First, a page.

ATLAS F1   Volume 6, Issue 38 Email to Friend

Atlas F1   The History Album:
US Grand Prix in Pictures

by Mark Alan Jones, Australia


1959     How much further? Near collapse, Jack Brabham leans over his Cooper T51 Climax. On the last lap of the wide open expanses of Sebring, the race leading Cooper ran out of fuel. A finish was neccessary to secure the World Championship, so Brabham pushed his car to the line. In the background, Tony Brooks (Ferrari Dino 246) asks himself 'What if?' as he deprives Brabham of third place.


Innes Ireland in the factory Lotus 18 Climax. A historic day for Lotus, recording their first win, although it wasn't by Colin Chapman's factory team, but by the privateer Rob Walker operation with Stirling Moss at the wheel. Innes Ireland would finish second in the factory car on the sweeps of Riverside.


Roy Salvadori in the Lola Mk4 Climax at Watkins Glen. Salvadori would qualify eleventh, but would not race, as his car would be comandeered by Lola lead driver John Surtees. It would make no difference, as Surtees retired this car on lap 19 with a terminal oil leak.

1964     Honda's 1964 toe in the water exercise was with Ronnie Bucknum as lead driver, an American sports car racer with little experience of open wheelers or European circuits. But he did know Watkins Glen. Any potential advantage went with the RA271's cylinder head on lap 50.

1966     Lorenzo Bandini (Ferrari 312) has exploded away from the second row at Watkins Glen to lead from Jim Clark (Lotus 43 BRM). On the outside is pole man Jack Brabham (Brabham BT20 Repco), and on the inside of him is the familiar London Rowing Club helmet of Graham Hill (BRM P83). Of the four, only Clark would finish, providing the only win for the overly complex BRM H16 engine.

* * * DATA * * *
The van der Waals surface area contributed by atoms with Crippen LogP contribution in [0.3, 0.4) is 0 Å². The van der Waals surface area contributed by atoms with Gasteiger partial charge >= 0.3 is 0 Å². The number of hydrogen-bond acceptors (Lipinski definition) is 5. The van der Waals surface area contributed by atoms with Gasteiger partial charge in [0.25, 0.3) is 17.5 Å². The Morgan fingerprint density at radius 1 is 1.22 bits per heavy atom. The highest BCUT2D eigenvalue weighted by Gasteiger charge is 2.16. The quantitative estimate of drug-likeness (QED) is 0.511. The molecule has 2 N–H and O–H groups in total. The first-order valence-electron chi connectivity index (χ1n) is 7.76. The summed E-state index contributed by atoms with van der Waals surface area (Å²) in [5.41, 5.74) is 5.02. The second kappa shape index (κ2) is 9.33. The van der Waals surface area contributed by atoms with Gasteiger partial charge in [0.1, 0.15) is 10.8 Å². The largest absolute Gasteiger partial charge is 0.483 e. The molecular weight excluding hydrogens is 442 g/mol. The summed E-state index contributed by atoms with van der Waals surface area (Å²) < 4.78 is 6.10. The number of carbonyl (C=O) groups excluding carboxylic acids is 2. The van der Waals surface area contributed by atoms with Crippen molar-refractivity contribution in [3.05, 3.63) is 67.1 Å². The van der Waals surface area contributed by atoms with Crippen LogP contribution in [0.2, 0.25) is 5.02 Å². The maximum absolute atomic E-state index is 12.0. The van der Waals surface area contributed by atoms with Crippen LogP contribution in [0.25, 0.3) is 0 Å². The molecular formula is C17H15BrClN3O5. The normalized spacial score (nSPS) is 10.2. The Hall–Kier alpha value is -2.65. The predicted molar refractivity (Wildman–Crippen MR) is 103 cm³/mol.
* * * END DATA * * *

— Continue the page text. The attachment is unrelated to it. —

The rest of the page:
Flying through the majestic sweeps of Watkins Glen are Jim Clark and Graham Hill in their Lotus 49 Cosworths. After 18 months, the new world order of three litre racing had arrived, and Lotus would take a 1-2 win. Already it was obvious that the new Lotus was almost unstoppable. That didn't stop Chris Amon (Ferrari 312) from trying, however.

1968     Graham Hill in the bewinged Gold Leaf-sponsored Lotus 49 Cosworth. This was the first tobacco sponsorship in Formula One, and one immediately successful, as Hill brought home the '68 World Championship. Over 30 years later, and tobacco money is still the backbone of modern Formula One.

1969     Piers Courage in the Brabham BT26 Cosworth run for him by Frank Williams, then in the infancy of his Formula One career. The Williams car was the highest finishing of the Brabhams in the race, with Courage finished second. In the other Brabhams, Jack Brabham spluttered almost to a halt and Jacky Ickx retired in the works cars, while Silvio Moser's BT24 finished sixth. In front, Jochen Rindt recorded the first win of his tragically short career in the Lotus 49B Cosworth.

1971     Francois Cevert, the young Frenchman, protege of Jackie Stewart, aboard the Tyrrell 002 Cosworth he took to his first career victory at the newly extended Watkins Glen. Stewart led early, only to be forced to let Cevert by when his tyres went off. Stewart was then able to defend second, delaying the chasers from reaching Cevert. Two years later, Cevert would lose his life at the Glen, causing his mentor to retire.

1972     Mario Andretti in one of his rare early 70s appearances in Formula One. Ferrari changed their line-up frequently in 1972, with Jacky Ickx and Clay Regazzoni driving regularly, and Andretti, Arturo Merzario and Nanni Galli driving occassionally. Here Andretti (Ferrari 312B2) leads Ronnie Peterson (March 721G Cosworth). Andretti would drive to sixth and Peterson fourth.

1973     Ronnie Peterson (Lotus 72E Cosworth) heads James Hunt (March 731 Cosworth) in a thrillingly close race at the Glen. Hunt almost passed Peterson, but the SuperSwede would not be denied and won by a little over half a second.

1975     Ronnie Peterson (Lotus 72E Cosworth) leads Tom Pryce (Shadow DN5 Cosworth), a Ferrari and the rest through the sweeps, dips and crests that typify Watkins Glen. Peterson would finish 5th, while Pryce would not be classified, finishing seven laps down.